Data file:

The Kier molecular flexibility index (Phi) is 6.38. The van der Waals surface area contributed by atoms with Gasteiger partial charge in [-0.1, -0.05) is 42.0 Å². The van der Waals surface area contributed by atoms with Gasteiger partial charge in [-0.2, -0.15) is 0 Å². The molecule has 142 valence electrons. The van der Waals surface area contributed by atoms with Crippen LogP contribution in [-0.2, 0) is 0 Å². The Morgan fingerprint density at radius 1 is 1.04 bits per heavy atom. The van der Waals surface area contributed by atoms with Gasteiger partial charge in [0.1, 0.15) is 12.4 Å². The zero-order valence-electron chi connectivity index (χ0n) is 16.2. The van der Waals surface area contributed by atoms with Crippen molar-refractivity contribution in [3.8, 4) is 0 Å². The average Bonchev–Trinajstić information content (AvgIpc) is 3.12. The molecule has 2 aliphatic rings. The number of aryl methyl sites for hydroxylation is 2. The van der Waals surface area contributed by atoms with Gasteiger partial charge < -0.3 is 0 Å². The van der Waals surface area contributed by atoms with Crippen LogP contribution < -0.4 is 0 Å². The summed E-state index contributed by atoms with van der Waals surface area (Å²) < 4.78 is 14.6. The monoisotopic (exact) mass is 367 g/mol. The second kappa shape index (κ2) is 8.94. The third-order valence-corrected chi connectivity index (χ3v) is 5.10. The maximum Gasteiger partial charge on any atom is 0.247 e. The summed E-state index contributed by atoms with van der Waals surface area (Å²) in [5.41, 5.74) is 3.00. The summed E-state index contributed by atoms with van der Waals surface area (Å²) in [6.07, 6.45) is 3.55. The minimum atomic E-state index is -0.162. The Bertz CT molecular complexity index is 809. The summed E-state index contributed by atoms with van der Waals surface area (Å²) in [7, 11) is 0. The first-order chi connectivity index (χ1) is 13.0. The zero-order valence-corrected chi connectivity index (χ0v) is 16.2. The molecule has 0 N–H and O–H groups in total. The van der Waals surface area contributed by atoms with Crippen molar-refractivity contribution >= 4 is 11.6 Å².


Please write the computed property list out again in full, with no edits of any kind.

The Kier molecular flexibility index (Phi) is 6.38. The van der Waals surface area contributed by atoms with Gasteiger partial charge in [-0.1, -0.05) is 42.0 Å². The van der Waals surface area contributed by atoms with Gasteiger partial charge in [-0.2, -0.15) is 0 Å². The molecule has 142 valence electrons. The van der Waals surface area contributed by atoms with Crippen LogP contribution in [-0.2, 0) is 0 Å². The Morgan fingerprint density at radius 1 is 1.04 bits per heavy atom. The van der Waals surface area contributed by atoms with Gasteiger partial charge in [0.1, 0.15) is 12.4 Å². The zero-order valence-electron chi connectivity index (χ0n) is 16.2. The van der Waals surface area contributed by atoms with Crippen molar-refractivity contribution in [3.8, 4) is 0 Å². The average Bonchev–Trinajstić information content (AvgIpc) is 3.12. The molecule has 2 aliphatic rings. The number of aryl methyl sites for hydroxylation is 2. The van der Waals surface area contributed by atoms with Gasteiger partial charge < -0.3 is 0 Å². The van der Waals surface area contributed by atoms with Crippen LogP contribution < -0.4 is 0 Å². The summed E-state index contributed by atoms with van der Waals surface area (Å²) < 4.78 is 14.6. The monoisotopic (exact) mass is 367 g/mol. The second kappa shape index (κ2) is 8.94. The third-order valence-corrected chi connectivity index (χ3v) is 5.10. The maximum Gasteiger partial charge on any atom is 0.247 e. The summed E-state index contributed by atoms with van der Waals surface area (Å²) in [5.41, 5.74) is 3.00. The summed E-state index contributed by atoms with van der Waals surface area (Å²) in [6.07, 6.45) is 3.55. The minimum atomic E-state index is -0.162. The Bertz CT molecular complexity index is 809. The summed E-state index contributed by atoms with van der Waals surface area (Å²) in [7, 11) is 0. The first-order chi connectivity index (χ1) is 13.0. The zero-order valence-corrected chi connectivity index (χ0v) is 16.2. The molecule has 0 N–H and O–H groups in total. The van der Waals surface area contributed by atoms with Crippen molar-refractivity contribution >= 4 is 11.6 Å².